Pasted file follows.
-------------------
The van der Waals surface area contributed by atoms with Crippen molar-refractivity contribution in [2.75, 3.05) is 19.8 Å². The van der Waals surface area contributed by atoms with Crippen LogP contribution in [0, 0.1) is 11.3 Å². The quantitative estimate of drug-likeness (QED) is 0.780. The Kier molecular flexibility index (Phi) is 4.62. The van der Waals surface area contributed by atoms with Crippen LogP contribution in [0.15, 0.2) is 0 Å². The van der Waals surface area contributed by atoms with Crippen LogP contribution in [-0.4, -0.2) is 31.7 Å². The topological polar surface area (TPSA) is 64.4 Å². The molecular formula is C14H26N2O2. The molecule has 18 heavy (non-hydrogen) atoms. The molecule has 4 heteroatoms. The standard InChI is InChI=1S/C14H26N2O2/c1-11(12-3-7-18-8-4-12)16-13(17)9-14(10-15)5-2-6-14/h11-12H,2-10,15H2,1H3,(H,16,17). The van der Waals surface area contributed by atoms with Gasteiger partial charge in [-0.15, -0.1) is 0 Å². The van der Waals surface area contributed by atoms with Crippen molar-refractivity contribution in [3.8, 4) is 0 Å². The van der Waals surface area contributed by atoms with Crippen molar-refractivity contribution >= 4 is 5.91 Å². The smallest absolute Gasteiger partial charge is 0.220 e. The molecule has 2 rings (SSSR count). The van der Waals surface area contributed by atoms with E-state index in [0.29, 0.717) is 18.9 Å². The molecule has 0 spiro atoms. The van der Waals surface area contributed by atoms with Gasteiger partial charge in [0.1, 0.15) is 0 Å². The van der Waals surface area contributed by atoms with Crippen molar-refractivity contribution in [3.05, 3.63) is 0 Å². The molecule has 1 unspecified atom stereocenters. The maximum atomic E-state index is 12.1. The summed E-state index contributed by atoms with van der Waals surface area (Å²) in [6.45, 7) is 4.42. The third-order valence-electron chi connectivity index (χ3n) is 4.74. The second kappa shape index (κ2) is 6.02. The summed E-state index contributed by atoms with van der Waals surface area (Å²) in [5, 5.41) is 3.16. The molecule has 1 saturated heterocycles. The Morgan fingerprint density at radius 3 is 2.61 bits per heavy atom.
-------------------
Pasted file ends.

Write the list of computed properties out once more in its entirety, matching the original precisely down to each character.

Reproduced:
The van der Waals surface area contributed by atoms with Crippen molar-refractivity contribution in [2.75, 3.05) is 19.8 Å². The van der Waals surface area contributed by atoms with Crippen LogP contribution in [0, 0.1) is 11.3 Å². The quantitative estimate of drug-likeness (QED) is 0.780. The Kier molecular flexibility index (Phi) is 4.62. The van der Waals surface area contributed by atoms with Crippen LogP contribution in [0.15, 0.2) is 0 Å². The van der Waals surface area contributed by atoms with Crippen LogP contribution in [-0.4, -0.2) is 31.7 Å². The topological polar surface area (TPSA) is 64.4 Å². The molecular formula is C14H26N2O2. The molecule has 18 heavy (non-hydrogen) atoms. The molecule has 4 heteroatoms. The standard InChI is InChI=1S/C14H26N2O2/c1-11(12-3-7-18-8-4-12)16-13(17)9-14(10-15)5-2-6-14/h11-12H,2-10,15H2,1H3,(H,16,17). The van der Waals surface area contributed by atoms with Gasteiger partial charge in [-0.15, -0.1) is 0 Å². The van der Waals surface area contributed by atoms with Crippen molar-refractivity contribution in [3.8, 4) is 0 Å². The van der Waals surface area contributed by atoms with Crippen molar-refractivity contribution >= 4 is 5.91 Å². The smallest absolute Gasteiger partial charge is 0.220 e. The molecule has 2 rings (SSSR count). The van der Waals surface area contributed by atoms with E-state index in [0.29, 0.717) is 18.9 Å². The molecule has 0 spiro atoms. The van der Waals surface area contributed by atoms with Gasteiger partial charge in [0.1, 0.15) is 0 Å². The van der Waals surface area contributed by atoms with Crippen molar-refractivity contribution in [3.05, 3.63) is 0 Å². The molecule has 1 unspecified atom stereocenters. The maximum atomic E-state index is 12.1. The summed E-state index contributed by atoms with van der Waals surface area (Å²) in [6.45, 7) is 4.42. The third-order valence-electron chi connectivity index (χ3n) is 4.74. The second kappa shape index (κ2) is 6.02. The summed E-state index contributed by atoms with van der Waals surface area (Å²) in [5, 5.41) is 3.16. The molecule has 1 saturated heterocycles. The Morgan fingerprint density at radius 3 is 2.61 bits per heavy atom.